The spending review was not the only moment of high political drama at Westminster last week.
For the first time since the election, the new intake of MPs had the chance to opine on the future of the IFA sector and it seems intermediaries have a lot of new friends.
Last week’s Treasury select committee appearance by Aifa caused quite a stir, with Aifa being accused by Conservative and, perhaps more surprisingly, Labour MPs of not lobbying hard enough on grandfathering IFA interests through the RDR process.
A Westminster Hall debate inspired by new Tory MP Harriett Baldwin reacted badly when Treasury minister Mark Hoban, responding to MPs concerns, compared current IFA entry level qualifications to “a diploma in shift management at McDonalds”.
Needless to say, many MPs and IFAs were not lovin’ it.
Why this change in the political mood? There are several things to note.
First, any effective lobby needs to understand its audience. An analysis of the new intake of MPs – the Conservatives in particular – which Cicero Consulting undertook during 2009 – showed a group of people who would be prepared to act in a highly independent and pragmatic way.
Many of the new intake – over a third of the new Parliament – have had successful business careers and have a natural empathy with entrepreneurs. It was this perspective we witnessed in last week’s debates from Baldwin, Jesse Norman and Andrea Leadsom – three new MPs who have worked in the financial services sector and have an understanding for it.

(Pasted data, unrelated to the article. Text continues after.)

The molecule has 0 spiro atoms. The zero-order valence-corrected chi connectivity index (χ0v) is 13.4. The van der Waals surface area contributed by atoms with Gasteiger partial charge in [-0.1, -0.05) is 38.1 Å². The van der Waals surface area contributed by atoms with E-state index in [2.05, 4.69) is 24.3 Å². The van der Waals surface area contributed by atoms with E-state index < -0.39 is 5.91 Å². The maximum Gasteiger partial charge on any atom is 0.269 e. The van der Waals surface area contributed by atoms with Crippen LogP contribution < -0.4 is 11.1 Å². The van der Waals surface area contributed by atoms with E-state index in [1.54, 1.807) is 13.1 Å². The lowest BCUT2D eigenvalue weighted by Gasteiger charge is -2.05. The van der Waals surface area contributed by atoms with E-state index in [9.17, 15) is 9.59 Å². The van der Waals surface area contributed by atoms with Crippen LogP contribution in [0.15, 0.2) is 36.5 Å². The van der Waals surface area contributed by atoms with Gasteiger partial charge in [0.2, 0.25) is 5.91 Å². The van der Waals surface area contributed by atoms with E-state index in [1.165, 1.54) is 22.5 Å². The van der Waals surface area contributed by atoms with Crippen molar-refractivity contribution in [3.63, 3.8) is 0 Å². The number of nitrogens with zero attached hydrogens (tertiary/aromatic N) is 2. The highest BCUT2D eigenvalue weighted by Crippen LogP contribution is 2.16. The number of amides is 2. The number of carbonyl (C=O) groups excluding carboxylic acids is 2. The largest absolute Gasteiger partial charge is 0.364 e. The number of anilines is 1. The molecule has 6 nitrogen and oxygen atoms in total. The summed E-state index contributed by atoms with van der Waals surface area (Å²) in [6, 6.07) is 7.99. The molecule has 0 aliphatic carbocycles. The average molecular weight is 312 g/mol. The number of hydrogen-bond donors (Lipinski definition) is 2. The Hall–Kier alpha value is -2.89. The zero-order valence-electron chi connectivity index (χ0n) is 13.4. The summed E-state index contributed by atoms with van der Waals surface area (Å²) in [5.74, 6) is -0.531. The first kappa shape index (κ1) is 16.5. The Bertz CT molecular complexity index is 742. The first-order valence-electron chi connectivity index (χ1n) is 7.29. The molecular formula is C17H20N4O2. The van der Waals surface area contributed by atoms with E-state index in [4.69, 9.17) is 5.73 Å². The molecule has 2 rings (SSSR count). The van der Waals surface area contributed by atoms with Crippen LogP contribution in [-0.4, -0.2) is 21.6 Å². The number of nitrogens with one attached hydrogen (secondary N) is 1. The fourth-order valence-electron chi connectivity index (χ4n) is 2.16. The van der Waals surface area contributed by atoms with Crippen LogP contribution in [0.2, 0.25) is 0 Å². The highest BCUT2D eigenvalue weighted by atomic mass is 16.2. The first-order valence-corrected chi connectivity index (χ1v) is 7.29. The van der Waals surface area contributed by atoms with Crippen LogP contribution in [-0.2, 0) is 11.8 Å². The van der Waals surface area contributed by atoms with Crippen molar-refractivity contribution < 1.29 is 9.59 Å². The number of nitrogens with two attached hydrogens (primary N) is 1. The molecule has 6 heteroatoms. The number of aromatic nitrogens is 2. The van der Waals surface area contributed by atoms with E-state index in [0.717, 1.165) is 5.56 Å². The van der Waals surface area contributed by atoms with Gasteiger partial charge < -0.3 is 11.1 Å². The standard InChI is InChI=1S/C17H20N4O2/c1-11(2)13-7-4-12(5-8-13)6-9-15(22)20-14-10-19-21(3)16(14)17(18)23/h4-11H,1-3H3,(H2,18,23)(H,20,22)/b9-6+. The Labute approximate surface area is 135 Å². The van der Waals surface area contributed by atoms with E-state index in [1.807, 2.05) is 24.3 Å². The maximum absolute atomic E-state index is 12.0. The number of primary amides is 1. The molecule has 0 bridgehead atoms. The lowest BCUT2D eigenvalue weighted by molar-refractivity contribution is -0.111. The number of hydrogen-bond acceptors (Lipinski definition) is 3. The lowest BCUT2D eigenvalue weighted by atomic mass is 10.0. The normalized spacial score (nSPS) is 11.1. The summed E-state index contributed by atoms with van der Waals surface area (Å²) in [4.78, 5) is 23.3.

Second, the expenses scandal has had a marked impact on the propensity of new MPs to act directly in the interests of their own constituents. On the doorstep at the election, this issue came up time and time again and in all my dealings with new Parliamentarians they are fiercely aware of where their loyalties lie. Many of them have been elected on their second or third attempt and feel they owe everything to the electors.
It was this spirit which Treasury select committee chairman Andrew Tyrie noted when he told the IFA delegation that the MPs were here to reflect their constituents’ concerns about access to advice following the RDR.
Finally, many organisations have not adapted to this new Parliament and to the impact of the coalition on political life. Many of them are still deploying the arguments, the lobbying language used in the old New Labour era. The game has changed and those who are lobbying need to understand that – something we did not see from the IFA sector at last week’s select committee appearance.
What should IFAs and their representatives do about it?
I do not believe the RDR will be rowed back in its overall direction on remuneration and qualifications – Mark Hoban continues to make this clear – but there is clear scope for the implementation timescales to be phased in more gradually.
Aifa and IFAs more generally need to embark on an intensive campaign to talk to the new Parliament. As the draft legislation shapes up for the new UK regulatory bodies in the first half of 2011, there is a window of opportunity to adapt the RDR before MPs start voting from next summer.
Given what we have seen last week, IFAs should take it.
Iain Anderson is director and chief corporate counsel at Cicero Consulting